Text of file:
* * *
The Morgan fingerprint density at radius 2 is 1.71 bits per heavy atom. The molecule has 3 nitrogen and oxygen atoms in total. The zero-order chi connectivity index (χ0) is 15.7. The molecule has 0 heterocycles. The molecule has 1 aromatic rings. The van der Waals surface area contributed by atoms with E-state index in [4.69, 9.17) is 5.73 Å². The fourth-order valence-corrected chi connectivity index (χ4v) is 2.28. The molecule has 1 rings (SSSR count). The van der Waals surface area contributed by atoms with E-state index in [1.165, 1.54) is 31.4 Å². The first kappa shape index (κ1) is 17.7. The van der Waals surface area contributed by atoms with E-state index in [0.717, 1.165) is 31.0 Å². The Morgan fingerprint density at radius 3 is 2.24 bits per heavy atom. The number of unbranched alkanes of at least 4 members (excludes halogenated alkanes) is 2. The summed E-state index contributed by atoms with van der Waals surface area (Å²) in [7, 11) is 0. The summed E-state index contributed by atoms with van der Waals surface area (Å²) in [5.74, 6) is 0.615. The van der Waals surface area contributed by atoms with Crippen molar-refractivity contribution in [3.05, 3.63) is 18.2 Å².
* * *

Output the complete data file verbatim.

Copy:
The Morgan fingerprint density at radius 2 is 1.71 bits per heavy atom. The molecule has 3 nitrogen and oxygen atoms in total. The zero-order chi connectivity index (χ0) is 15.7. The molecule has 0 heterocycles. The molecule has 1 aromatic rings. The van der Waals surface area contributed by atoms with E-state index in [4.69, 9.17) is 5.73 Å². The fourth-order valence-corrected chi connectivity index (χ4v) is 2.28. The molecule has 1 rings (SSSR count). The van der Waals surface area contributed by atoms with E-state index in [1.165, 1.54) is 31.4 Å². The first kappa shape index (κ1) is 17.7. The van der Waals surface area contributed by atoms with E-state index in [0.717, 1.165) is 31.0 Å². The Morgan fingerprint density at radius 3 is 2.24 bits per heavy atom. The number of unbranched alkanes of at least 4 members (excludes halogenated alkanes) is 2. The summed E-state index contributed by atoms with van der Waals surface area (Å²) in [7, 11) is 0. The summed E-state index contributed by atoms with van der Waals surface area (Å²) in [5.74, 6) is 0.615. The van der Waals surface area contributed by atoms with Crippen molar-refractivity contribution in [3.05, 3.63) is 18.2 Å².